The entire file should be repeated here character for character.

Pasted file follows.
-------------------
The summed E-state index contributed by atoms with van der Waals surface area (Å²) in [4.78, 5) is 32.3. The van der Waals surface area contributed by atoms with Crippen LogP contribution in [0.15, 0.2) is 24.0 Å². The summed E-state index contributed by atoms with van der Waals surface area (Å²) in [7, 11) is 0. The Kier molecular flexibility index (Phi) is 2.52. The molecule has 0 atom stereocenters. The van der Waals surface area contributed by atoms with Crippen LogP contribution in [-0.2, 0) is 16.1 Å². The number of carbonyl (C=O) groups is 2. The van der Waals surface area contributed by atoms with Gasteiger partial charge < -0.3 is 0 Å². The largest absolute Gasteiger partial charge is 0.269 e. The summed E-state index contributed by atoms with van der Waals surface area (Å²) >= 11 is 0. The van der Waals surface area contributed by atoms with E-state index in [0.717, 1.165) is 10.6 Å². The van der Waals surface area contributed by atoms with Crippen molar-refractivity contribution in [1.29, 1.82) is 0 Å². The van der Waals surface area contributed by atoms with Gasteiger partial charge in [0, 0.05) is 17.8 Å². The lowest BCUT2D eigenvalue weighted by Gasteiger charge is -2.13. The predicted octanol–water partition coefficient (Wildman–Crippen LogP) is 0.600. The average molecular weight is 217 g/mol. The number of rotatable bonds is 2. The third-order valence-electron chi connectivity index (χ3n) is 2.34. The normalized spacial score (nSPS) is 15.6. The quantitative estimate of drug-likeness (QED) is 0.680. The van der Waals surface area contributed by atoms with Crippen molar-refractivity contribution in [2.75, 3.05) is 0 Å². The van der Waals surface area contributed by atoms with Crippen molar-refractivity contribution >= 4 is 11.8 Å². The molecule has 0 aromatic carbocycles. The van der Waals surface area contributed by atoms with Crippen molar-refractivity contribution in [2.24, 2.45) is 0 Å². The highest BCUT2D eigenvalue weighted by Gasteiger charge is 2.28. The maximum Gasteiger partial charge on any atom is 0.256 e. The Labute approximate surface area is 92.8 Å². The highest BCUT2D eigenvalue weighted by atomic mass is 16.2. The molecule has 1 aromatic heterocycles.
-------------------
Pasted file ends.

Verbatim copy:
The summed E-state index contributed by atoms with van der Waals surface area (Å²) in [4.78, 5) is 32.3. The van der Waals surface area contributed by atoms with Crippen LogP contribution in [0.15, 0.2) is 24.0 Å². The summed E-state index contributed by atoms with van der Waals surface area (Å²) in [7, 11) is 0. The Kier molecular flexibility index (Phi) is 2.52. The molecule has 0 atom stereocenters. The van der Waals surface area contributed by atoms with Crippen LogP contribution in [-0.2, 0) is 16.1 Å². The number of carbonyl (C=O) groups is 2. The van der Waals surface area contributed by atoms with Gasteiger partial charge < -0.3 is 0 Å². The largest absolute Gasteiger partial charge is 0.269 e. The summed E-state index contributed by atoms with van der Waals surface area (Å²) >= 11 is 0. The van der Waals surface area contributed by atoms with E-state index in [0.717, 1.165) is 10.6 Å². The van der Waals surface area contributed by atoms with Crippen molar-refractivity contribution in [1.29, 1.82) is 0 Å². The van der Waals surface area contributed by atoms with Gasteiger partial charge in [0, 0.05) is 17.8 Å². The lowest BCUT2D eigenvalue weighted by Gasteiger charge is -2.13. The predicted octanol–water partition coefficient (Wildman–Crippen LogP) is 0.600. The average molecular weight is 217 g/mol. The number of rotatable bonds is 2. The third-order valence-electron chi connectivity index (χ3n) is 2.34. The normalized spacial score (nSPS) is 15.6. The quantitative estimate of drug-likeness (QED) is 0.680. The van der Waals surface area contributed by atoms with Crippen molar-refractivity contribution in [2.75, 3.05) is 0 Å². The van der Waals surface area contributed by atoms with Crippen molar-refractivity contribution >= 4 is 11.8 Å². The molecule has 0 aromatic carbocycles. The van der Waals surface area contributed by atoms with Crippen molar-refractivity contribution in [2.24, 2.45) is 0 Å². The highest BCUT2D eigenvalue weighted by Gasteiger charge is 2.28. The maximum Gasteiger partial charge on any atom is 0.256 e. The Labute approximate surface area is 92.8 Å². The highest BCUT2D eigenvalue weighted by atomic mass is 16.2. The molecule has 1 aromatic heterocycles.